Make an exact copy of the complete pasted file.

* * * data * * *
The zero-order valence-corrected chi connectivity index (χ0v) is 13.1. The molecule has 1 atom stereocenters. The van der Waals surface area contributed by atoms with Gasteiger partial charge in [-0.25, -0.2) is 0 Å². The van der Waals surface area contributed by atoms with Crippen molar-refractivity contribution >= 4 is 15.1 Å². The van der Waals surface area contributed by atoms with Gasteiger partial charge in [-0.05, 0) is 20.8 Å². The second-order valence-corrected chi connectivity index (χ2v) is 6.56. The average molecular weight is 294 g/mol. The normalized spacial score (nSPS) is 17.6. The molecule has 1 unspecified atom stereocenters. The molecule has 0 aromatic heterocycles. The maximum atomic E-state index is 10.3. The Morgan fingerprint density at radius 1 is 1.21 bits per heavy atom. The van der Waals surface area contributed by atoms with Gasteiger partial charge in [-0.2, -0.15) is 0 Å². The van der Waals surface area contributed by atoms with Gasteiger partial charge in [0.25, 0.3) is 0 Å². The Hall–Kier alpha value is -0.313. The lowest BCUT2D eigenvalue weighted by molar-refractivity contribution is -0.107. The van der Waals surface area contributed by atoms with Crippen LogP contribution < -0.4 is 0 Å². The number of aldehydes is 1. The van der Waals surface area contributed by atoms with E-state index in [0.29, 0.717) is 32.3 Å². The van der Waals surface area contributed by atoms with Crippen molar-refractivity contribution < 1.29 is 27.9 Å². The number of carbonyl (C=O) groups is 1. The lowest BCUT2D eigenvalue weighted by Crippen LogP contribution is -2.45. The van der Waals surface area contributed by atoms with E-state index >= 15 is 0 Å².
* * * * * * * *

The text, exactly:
The zero-order valence-corrected chi connectivity index (χ0v) is 13.1. The molecule has 1 atom stereocenters. The van der Waals surface area contributed by atoms with Gasteiger partial charge in [-0.25, -0.2) is 0 Å². The van der Waals surface area contributed by atoms with Crippen molar-refractivity contribution >= 4 is 15.1 Å². The van der Waals surface area contributed by atoms with Gasteiger partial charge in [-0.05, 0) is 20.8 Å². The second-order valence-corrected chi connectivity index (χ2v) is 6.56. The average molecular weight is 294 g/mol. The normalized spacial score (nSPS) is 17.6. The molecule has 1 unspecified atom stereocenters. The molecule has 0 aromatic heterocycles. The maximum atomic E-state index is 10.3. The Morgan fingerprint density at radius 1 is 1.21 bits per heavy atom. The van der Waals surface area contributed by atoms with Gasteiger partial charge in [-0.2, -0.15) is 0 Å². The van der Waals surface area contributed by atoms with Gasteiger partial charge in [0.25, 0.3) is 0 Å². The Hall–Kier alpha value is -0.313. The lowest BCUT2D eigenvalue weighted by molar-refractivity contribution is -0.107. The van der Waals surface area contributed by atoms with Crippen LogP contribution < -0.4 is 0 Å². The number of aldehydes is 1. The van der Waals surface area contributed by atoms with E-state index in [0.29, 0.717) is 32.3 Å². The van der Waals surface area contributed by atoms with Crippen molar-refractivity contribution < 1.29 is 27.9 Å². The number of carbonyl (C=O) groups is 1. The lowest BCUT2D eigenvalue weighted by Crippen LogP contribution is -2.45. The van der Waals surface area contributed by atoms with E-state index >= 15 is 0 Å².